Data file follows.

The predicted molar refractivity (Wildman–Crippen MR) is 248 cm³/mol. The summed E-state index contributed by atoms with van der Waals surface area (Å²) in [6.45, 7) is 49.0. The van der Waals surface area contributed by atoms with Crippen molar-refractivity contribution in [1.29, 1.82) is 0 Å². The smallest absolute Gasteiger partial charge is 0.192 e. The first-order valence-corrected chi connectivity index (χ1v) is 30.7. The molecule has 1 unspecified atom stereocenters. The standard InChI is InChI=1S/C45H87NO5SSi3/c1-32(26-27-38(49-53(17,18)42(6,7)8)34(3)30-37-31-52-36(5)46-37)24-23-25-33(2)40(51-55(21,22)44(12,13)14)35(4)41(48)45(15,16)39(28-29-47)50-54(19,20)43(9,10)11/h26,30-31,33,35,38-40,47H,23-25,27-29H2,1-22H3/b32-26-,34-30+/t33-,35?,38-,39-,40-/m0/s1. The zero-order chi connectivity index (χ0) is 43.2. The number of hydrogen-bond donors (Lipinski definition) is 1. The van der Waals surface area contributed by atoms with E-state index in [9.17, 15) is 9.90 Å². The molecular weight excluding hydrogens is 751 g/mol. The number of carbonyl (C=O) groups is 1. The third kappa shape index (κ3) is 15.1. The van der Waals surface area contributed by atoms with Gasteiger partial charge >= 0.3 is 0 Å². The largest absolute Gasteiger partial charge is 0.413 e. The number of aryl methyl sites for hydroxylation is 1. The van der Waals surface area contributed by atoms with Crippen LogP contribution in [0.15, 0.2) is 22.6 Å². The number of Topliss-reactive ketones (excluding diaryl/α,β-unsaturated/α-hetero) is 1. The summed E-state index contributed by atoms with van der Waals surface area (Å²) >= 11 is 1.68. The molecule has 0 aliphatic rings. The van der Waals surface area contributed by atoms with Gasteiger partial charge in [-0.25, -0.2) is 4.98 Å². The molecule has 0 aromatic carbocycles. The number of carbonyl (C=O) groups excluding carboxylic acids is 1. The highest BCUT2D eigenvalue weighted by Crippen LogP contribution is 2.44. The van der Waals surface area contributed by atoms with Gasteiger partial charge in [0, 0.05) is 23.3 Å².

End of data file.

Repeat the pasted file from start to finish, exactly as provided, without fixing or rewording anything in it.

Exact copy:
The predicted molar refractivity (Wildman–Crippen MR) is 248 cm³/mol. The summed E-state index contributed by atoms with van der Waals surface area (Å²) in [6.45, 7) is 49.0. The van der Waals surface area contributed by atoms with Crippen molar-refractivity contribution in [1.29, 1.82) is 0 Å². The smallest absolute Gasteiger partial charge is 0.192 e. The first-order valence-corrected chi connectivity index (χ1v) is 30.7. The molecule has 1 unspecified atom stereocenters. The standard InChI is InChI=1S/C45H87NO5SSi3/c1-32(26-27-38(49-53(17,18)42(6,7)8)34(3)30-37-31-52-36(5)46-37)24-23-25-33(2)40(51-55(21,22)44(12,13)14)35(4)41(48)45(15,16)39(28-29-47)50-54(19,20)43(9,10)11/h26,30-31,33,35,38-40,47H,23-25,27-29H2,1-22H3/b32-26-,34-30+/t33-,35?,38-,39-,40-/m0/s1. The zero-order chi connectivity index (χ0) is 43.2. The number of hydrogen-bond donors (Lipinski definition) is 1. The van der Waals surface area contributed by atoms with E-state index in [9.17, 15) is 9.90 Å². The molecular weight excluding hydrogens is 751 g/mol. The number of carbonyl (C=O) groups is 1. The third kappa shape index (κ3) is 15.1. The van der Waals surface area contributed by atoms with Gasteiger partial charge >= 0.3 is 0 Å². The largest absolute Gasteiger partial charge is 0.413 e. The number of aryl methyl sites for hydroxylation is 1. The van der Waals surface area contributed by atoms with Crippen LogP contribution in [0.15, 0.2) is 22.6 Å². The number of Topliss-reactive ketones (excluding diaryl/α,β-unsaturated/α-hetero) is 1. The summed E-state index contributed by atoms with van der Waals surface area (Å²) >= 11 is 1.68. The molecule has 0 aliphatic rings. The van der Waals surface area contributed by atoms with Gasteiger partial charge in [-0.25, -0.2) is 4.98 Å². The molecule has 0 aromatic carbocycles. The number of carbonyl (C=O) groups excluding carboxylic acids is 1. The highest BCUT2D eigenvalue weighted by Crippen LogP contribution is 2.44. The van der Waals surface area contributed by atoms with Gasteiger partial charge in [0, 0.05) is 23.3 Å².